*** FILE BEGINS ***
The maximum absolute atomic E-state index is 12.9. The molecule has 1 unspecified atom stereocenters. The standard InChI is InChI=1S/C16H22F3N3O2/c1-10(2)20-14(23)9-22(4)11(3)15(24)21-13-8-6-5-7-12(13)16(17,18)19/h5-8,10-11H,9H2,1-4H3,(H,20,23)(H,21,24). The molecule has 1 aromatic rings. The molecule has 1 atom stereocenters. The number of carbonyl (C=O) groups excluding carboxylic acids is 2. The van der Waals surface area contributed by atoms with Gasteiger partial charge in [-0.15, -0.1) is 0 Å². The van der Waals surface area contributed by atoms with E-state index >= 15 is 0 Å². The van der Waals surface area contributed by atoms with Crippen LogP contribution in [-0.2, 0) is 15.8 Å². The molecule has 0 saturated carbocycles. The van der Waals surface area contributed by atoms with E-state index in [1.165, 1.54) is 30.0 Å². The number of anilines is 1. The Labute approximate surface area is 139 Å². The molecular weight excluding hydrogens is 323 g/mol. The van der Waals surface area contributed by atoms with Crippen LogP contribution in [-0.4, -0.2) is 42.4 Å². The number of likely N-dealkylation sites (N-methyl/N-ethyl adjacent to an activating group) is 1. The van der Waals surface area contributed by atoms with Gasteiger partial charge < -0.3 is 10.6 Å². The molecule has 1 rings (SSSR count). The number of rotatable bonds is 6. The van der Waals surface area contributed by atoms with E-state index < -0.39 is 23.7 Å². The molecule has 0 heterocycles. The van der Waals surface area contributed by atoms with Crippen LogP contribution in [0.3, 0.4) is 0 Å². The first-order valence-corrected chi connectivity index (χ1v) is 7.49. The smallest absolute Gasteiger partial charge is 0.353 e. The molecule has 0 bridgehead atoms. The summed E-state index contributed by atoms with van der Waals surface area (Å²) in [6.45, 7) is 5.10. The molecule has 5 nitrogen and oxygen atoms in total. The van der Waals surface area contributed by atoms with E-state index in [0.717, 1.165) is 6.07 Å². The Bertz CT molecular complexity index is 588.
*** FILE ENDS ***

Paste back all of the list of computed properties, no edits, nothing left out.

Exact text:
The maximum absolute atomic E-state index is 12.9. The molecule has 1 unspecified atom stereocenters. The standard InChI is InChI=1S/C16H22F3N3O2/c1-10(2)20-14(23)9-22(4)11(3)15(24)21-13-8-6-5-7-12(13)16(17,18)19/h5-8,10-11H,9H2,1-4H3,(H,20,23)(H,21,24). The molecule has 1 aromatic rings. The molecule has 1 atom stereocenters. The number of carbonyl (C=O) groups excluding carboxylic acids is 2. The van der Waals surface area contributed by atoms with Gasteiger partial charge in [-0.15, -0.1) is 0 Å². The van der Waals surface area contributed by atoms with E-state index >= 15 is 0 Å². The van der Waals surface area contributed by atoms with Crippen LogP contribution in [-0.2, 0) is 15.8 Å². The molecule has 0 saturated carbocycles. The van der Waals surface area contributed by atoms with E-state index in [1.165, 1.54) is 30.0 Å². The number of anilines is 1. The Labute approximate surface area is 139 Å². The molecular weight excluding hydrogens is 323 g/mol. The van der Waals surface area contributed by atoms with Crippen LogP contribution in [-0.4, -0.2) is 42.4 Å². The number of likely N-dealkylation sites (N-methyl/N-ethyl adjacent to an activating group) is 1. The van der Waals surface area contributed by atoms with Gasteiger partial charge < -0.3 is 10.6 Å². The molecule has 1 rings (SSSR count). The number of rotatable bonds is 6. The van der Waals surface area contributed by atoms with E-state index < -0.39 is 23.7 Å². The molecule has 0 heterocycles. The van der Waals surface area contributed by atoms with Crippen LogP contribution in [0.3, 0.4) is 0 Å². The first-order valence-corrected chi connectivity index (χ1v) is 7.49. The smallest absolute Gasteiger partial charge is 0.353 e. The molecule has 0 bridgehead atoms. The summed E-state index contributed by atoms with van der Waals surface area (Å²) in [6.45, 7) is 5.10. The molecule has 5 nitrogen and oxygen atoms in total. The van der Waals surface area contributed by atoms with E-state index in [0.717, 1.165) is 6.07 Å². The Bertz CT molecular complexity index is 588.